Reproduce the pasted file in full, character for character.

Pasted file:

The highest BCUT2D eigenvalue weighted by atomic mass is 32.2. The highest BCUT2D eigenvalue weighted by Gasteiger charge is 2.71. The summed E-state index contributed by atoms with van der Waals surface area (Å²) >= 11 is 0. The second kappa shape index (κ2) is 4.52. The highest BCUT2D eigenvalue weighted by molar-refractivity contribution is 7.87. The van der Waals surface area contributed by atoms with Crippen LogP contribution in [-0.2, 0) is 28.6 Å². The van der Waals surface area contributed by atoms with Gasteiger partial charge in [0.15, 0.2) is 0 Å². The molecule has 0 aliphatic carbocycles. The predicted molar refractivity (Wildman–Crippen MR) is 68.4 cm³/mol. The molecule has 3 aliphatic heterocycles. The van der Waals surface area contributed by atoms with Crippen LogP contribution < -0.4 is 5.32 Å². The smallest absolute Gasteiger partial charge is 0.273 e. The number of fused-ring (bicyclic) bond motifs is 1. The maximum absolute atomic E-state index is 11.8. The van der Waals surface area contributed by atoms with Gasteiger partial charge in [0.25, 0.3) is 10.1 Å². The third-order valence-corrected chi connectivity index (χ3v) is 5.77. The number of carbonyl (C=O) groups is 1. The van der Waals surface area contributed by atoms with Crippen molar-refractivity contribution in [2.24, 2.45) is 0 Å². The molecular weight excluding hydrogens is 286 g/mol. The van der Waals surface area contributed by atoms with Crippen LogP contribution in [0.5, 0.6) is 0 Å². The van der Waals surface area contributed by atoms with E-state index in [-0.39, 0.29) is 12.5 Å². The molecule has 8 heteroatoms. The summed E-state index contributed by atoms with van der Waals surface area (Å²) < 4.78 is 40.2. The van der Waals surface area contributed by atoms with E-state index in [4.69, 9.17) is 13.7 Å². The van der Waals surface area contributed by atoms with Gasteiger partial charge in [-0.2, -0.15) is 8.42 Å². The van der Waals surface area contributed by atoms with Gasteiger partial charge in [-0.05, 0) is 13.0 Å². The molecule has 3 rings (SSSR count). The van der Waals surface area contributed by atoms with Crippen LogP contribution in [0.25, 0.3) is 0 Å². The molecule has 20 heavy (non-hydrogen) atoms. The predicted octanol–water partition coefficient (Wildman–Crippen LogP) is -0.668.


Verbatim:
The highest BCUT2D eigenvalue weighted by atomic mass is 32.2. The highest BCUT2D eigenvalue weighted by Gasteiger charge is 2.71. The summed E-state index contributed by atoms with van der Waals surface area (Å²) >= 11 is 0. The second kappa shape index (κ2) is 4.52. The highest BCUT2D eigenvalue weighted by molar-refractivity contribution is 7.87. The van der Waals surface area contributed by atoms with Crippen LogP contribution in [-0.2, 0) is 28.6 Å². The van der Waals surface area contributed by atoms with Gasteiger partial charge in [0.15, 0.2) is 0 Å². The molecule has 0 aliphatic carbocycles. The predicted molar refractivity (Wildman–Crippen MR) is 68.4 cm³/mol. The molecule has 3 aliphatic heterocycles. The van der Waals surface area contributed by atoms with Crippen LogP contribution < -0.4 is 5.32 Å². The smallest absolute Gasteiger partial charge is 0.273 e. The number of fused-ring (bicyclic) bond motifs is 1. The maximum absolute atomic E-state index is 11.8. The van der Waals surface area contributed by atoms with Gasteiger partial charge in [0.25, 0.3) is 10.1 Å². The third-order valence-corrected chi connectivity index (χ3v) is 5.77. The number of carbonyl (C=O) groups is 1. The van der Waals surface area contributed by atoms with Crippen molar-refractivity contribution in [2.24, 2.45) is 0 Å². The molecular weight excluding hydrogens is 286 g/mol. The van der Waals surface area contributed by atoms with Crippen LogP contribution in [0.5, 0.6) is 0 Å². The van der Waals surface area contributed by atoms with E-state index in [-0.39, 0.29) is 12.5 Å². The molecule has 8 heteroatoms. The summed E-state index contributed by atoms with van der Waals surface area (Å²) < 4.78 is 40.2. The van der Waals surface area contributed by atoms with E-state index in [4.69, 9.17) is 13.7 Å². The van der Waals surface area contributed by atoms with Gasteiger partial charge in [-0.2, -0.15) is 8.42 Å². The van der Waals surface area contributed by atoms with Gasteiger partial charge in [-0.05, 0) is 13.0 Å². The molecule has 3 rings (SSSR count). The van der Waals surface area contributed by atoms with Crippen LogP contribution in [0.25, 0.3) is 0 Å². The molecule has 20 heavy (non-hydrogen) atoms. The predicted octanol–water partition coefficient (Wildman–Crippen LogP) is -0.668.